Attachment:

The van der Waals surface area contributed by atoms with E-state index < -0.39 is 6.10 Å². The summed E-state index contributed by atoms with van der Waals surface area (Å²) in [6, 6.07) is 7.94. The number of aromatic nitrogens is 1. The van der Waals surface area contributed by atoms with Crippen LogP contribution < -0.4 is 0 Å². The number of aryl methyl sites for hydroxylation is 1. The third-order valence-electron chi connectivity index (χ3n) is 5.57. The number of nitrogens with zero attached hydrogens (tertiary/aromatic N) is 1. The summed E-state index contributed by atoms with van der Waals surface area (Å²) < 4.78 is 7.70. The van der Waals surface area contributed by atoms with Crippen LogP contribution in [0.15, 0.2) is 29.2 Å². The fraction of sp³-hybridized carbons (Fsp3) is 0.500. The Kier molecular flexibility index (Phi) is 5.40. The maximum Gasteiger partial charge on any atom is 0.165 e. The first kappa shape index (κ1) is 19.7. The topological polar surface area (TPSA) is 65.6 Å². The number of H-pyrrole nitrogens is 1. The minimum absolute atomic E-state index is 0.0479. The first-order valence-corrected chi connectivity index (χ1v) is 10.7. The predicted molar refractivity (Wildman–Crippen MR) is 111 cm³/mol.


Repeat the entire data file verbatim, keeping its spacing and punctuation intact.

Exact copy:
The van der Waals surface area contributed by atoms with E-state index < -0.39 is 6.10 Å². The summed E-state index contributed by atoms with van der Waals surface area (Å²) in [6, 6.07) is 7.94. The number of aromatic nitrogens is 1. The van der Waals surface area contributed by atoms with Crippen LogP contribution < -0.4 is 0 Å². The number of aryl methyl sites for hydroxylation is 1. The third-order valence-electron chi connectivity index (χ3n) is 5.57. The number of nitrogens with zero attached hydrogens (tertiary/aromatic N) is 1. The summed E-state index contributed by atoms with van der Waals surface area (Å²) < 4.78 is 7.70. The van der Waals surface area contributed by atoms with Crippen LogP contribution in [0.15, 0.2) is 29.2 Å². The fraction of sp³-hybridized carbons (Fsp3) is 0.500. The Kier molecular flexibility index (Phi) is 5.40. The maximum Gasteiger partial charge on any atom is 0.165 e. The first kappa shape index (κ1) is 19.7. The topological polar surface area (TPSA) is 65.6 Å². The number of H-pyrrole nitrogens is 1. The minimum absolute atomic E-state index is 0.0479. The first-order valence-corrected chi connectivity index (χ1v) is 10.7. The predicted molar refractivity (Wildman–Crippen MR) is 111 cm³/mol.